The Babe Theory Of Political Movements.
Mar. 21, 2005 11:50 AM
Iran's Sham Election In Houston.
June 20, 2005 5:36 AM
Yes, Kanye, Bush Does Care.
Oct. 31, 2005 12:41 AM
Health Care vs. Wealth Care.
Nov. 23, 2005 3:28 PM
Americans Voting With Their Feet.
Nov. 30, 2005 1:33 PM
Idea Majorities Matter.
May 12, 2006 6:15 PM
Twilight Zone Economics.
Oct. 17, 2006 12:30 AM
The "Shrinking" Middle Class.
Dec. 13, 2006 1:01 PM
From Ashes, GOP Opportunities.
Dec. 18, 2006 6:37 PM
Battle Between Entitlements & Pork.
Dec. 21, 2006 12:31 PM
Let Economic Freedom Reign.
Dec. 22, 2006 10:22 PM
Biggest Health Care Moment In Decades.
July 25, 2007 4:32 PM
Unions Antithetical to Liberty.
May 28, 2008 11:12 PM
Right To Work States Rock.
June 9, 2008 12:25 PM
Social Security Reform Thursday.
March 13, 2008
Caption Contest: Enter Today!
Due: July 29, 2008
The Carnival Of Classiness.
Mar. 14, 2006
Quotational Therapy: Obama.
Apr. 4, 2008
Mainstream Melee: Wolfowitz.
May 19, 2007
Pundit Roundtable: Leaks.
July 9, 2006
A WILLisms.com(ic), by Ken McCracken
July 14, 2006
Powered by Movable Type 3.17
Site Design by Sekimori
WILLisms.com June 2008 Book of the Month (certified classy):
The WILLisms.com Gift Shop:
This Week's Carnival of Revolutions:
Carnival Home Base:
Trivia Tidbit Of The Day: Part 358 -- Religion & Civic Engagement.
The GOP Coalition: A Great Team-
In recent years, there's been quite a bit of discussion about the allegedly growing rift between libertarians and social conservatives within the Republican electoral coalition. Pundits and authors, often times libertarians themselves, argue that the two groups are incompatible. Indeed, Ryan Sager's The Elephant in the Room: Evangelicals, Libertarians and the Battle to Control the Republican Party, which argues that libertarian (Western) flavored conservatives need to begin rejecting social (Southern) flavored conservativism, has received quite a bit of attention over the past few months.
That's nice and all, but where is all the discussion-- and where are all the books-- about the sloppily cobbled together Democratic Party electoral coalition, which is far more tenuous and incompatible?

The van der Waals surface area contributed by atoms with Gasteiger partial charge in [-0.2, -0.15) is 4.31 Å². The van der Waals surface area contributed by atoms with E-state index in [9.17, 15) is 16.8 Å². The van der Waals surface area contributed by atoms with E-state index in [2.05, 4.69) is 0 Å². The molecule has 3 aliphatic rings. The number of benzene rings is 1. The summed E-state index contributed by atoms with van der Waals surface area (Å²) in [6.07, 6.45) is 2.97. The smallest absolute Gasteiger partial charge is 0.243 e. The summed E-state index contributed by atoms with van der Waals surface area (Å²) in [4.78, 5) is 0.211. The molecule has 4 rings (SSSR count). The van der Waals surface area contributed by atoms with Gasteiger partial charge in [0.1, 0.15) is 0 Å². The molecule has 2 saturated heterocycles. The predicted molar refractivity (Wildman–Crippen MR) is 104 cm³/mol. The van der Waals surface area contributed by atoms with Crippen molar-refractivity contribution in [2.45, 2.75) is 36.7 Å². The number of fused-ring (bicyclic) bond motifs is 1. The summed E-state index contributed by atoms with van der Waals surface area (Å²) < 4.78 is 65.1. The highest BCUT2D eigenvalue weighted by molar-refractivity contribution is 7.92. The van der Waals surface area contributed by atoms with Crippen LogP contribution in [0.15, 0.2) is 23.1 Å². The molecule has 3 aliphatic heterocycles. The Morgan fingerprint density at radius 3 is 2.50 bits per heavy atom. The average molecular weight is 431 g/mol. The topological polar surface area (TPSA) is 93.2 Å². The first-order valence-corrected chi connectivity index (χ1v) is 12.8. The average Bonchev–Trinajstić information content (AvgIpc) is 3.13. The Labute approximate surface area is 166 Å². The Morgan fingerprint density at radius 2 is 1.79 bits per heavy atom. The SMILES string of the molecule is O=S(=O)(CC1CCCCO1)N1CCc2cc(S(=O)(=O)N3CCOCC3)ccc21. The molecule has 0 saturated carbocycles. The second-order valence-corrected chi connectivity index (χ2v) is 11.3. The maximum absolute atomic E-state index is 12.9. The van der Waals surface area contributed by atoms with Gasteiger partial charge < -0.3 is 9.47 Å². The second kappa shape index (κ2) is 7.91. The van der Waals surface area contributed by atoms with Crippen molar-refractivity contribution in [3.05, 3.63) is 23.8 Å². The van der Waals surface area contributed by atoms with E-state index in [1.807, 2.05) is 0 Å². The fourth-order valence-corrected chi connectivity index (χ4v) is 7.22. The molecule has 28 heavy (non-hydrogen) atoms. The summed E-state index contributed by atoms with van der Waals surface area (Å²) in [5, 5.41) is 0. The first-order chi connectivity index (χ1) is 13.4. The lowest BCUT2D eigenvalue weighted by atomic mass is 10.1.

The Republican electoral coalition is a great fit; libertarians and social conservatives can and do complement each other nicely. Ultimately, any discussion of religious conservative "fascist" Ayatollahism within the Republican Party is far overblown.
The fact of the matter is that religious Americans are walking the walk when it comes to the sort of civic engagement necessary for small government. Indeed, religious folks are more likely than secular folks to donate to charity (91% versus 66%), and more likely to volunteer (67% versus 44%):
Many social conservatives just want the government to leave them alone (which is why libertarians and social conservatives usually get along so nicely), and they are providing the prerequisites for chopping away at the size of government. Many social conservatives want the government to let them homeschool their kids, or send their kids to private school. Many social conservatives just want their hunting rifles left alone. Social conservatives, on dozens of individual issues, have more in common with "pure" libertarians than many religiophobic people are willing to admit. The result of the libertarian-social conservative marriage is that the two sides moderate the Republican Party away from unelectable dogmatism, in any direction.
Ultimately, though, I'd be willing to bet that there is a lot more overlap between the two categories than many people are willing to admit. Americans are pragmatic like that. I, for one, identify with both "factions" and don't see a whole lot of philosophical or ideological incoherence between the two allegedly feuding sides.
Previous Trivia Tidbit: Debunking Economic Pessimism.
Posted by Will Franklin · 19 October 2006 06:25 PM